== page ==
What is one thing that entices children towards games and nudges them away from books and classroom teaching? It is incorporating interactivity and the ability to participate, act, and react as part of the lesson plans and curriculum that has failed often. The one way flow of information from teachers to pupils has not just injured the learning process but has also damaged the system to a large extent. As Benjamin Franklin clearly puts it, “Tell me and I forget, teach me and I may remember, involve me and I will learn”. No real learning can take place with a student being a passive player in the process.
The current generation are students who are digital natives and rely heavily on technology and smart devices. Sticking to archaic methods and brick and mortar style of teaching within a classroom setup will not be of value addition anymore to their growth. The need of the hour is creation of an atmosphere of experiential and interactive learning, tailored to the understanding of concepts and strategies at low cost. Developing social reward systems is the way mobile games have kept people engaged. Emerging education pedagogies will learn from this. The need to ensure students’ interest and participation has meant that game mechanics – such as rewards and group tasks – will become core teaching tools. Making learning a playful experience with challenges and hurdles to overcome, in order to move to the next level of learning will eventually serve as motivation for students to engage sincerely.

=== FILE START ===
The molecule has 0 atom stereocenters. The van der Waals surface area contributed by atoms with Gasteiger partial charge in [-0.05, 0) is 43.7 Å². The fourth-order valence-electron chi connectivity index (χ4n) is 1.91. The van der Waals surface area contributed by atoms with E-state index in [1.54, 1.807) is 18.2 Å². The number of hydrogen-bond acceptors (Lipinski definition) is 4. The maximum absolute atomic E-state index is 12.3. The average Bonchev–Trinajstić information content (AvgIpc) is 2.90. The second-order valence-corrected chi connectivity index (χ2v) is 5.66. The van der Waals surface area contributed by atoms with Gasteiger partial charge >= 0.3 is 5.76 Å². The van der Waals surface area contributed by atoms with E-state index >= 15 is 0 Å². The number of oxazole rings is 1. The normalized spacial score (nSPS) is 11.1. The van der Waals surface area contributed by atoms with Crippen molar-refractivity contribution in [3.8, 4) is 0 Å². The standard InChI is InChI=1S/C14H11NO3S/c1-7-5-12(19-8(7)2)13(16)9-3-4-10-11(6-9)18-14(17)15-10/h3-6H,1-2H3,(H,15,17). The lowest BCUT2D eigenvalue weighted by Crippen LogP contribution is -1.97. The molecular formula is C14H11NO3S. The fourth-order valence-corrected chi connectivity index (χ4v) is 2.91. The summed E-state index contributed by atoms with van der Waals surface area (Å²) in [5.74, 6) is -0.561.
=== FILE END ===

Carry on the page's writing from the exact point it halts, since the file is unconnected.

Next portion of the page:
A shift away from the conventional teaching methods will not only facilitate flexible and automated learning, but also provide liberty to both students and teachers to fail, experiment and learn again. Additionally, it will freely allow one to express oneself. Gamification will allow the use of different teaching methods and approaches that allow students to be active participants with strong motivation and engagement to their own learning. Modern pedagogical paradigms and trends in education, reinforced by the use of ICT, allow for the use of new approaches and techniques in order to implement active learning. Gamification in training is one of these trends that rewards efforts and results by points, levels or awards, which leads to increased motivation for participation and activity.
Leveraging this game technology, many innovative learning management systems along with various playful technological frameworks have recently come to the fore creating a paradigm shift in educational institutions. There is a new awakening in digital learning owing to a greater use of audio-visual, as well as video-game based curriculum powered by AI, IoT, etc. Technological resources and mobile connections have played a major role in such transformation. However, for students who lack access to technology, for schools facing financial difficulties, and for students performing well under conventional teaching programmes, a transition towards gamified education could prove limiting, if not damaging. WIth the imposition of lockdown, even this strata of learners are slowly adopting digital learning tools and strives are being made to make such technologies accessible to this population of students and teachers. Many organisations are on the path of utilising innovation and frugal science to make these models a part of inclusive learning. There is still a long way to go to witness mass adoption and accessibility of such tools but the impact it is going to have on the learning levels and career progression cannot be ignored or denied anymore.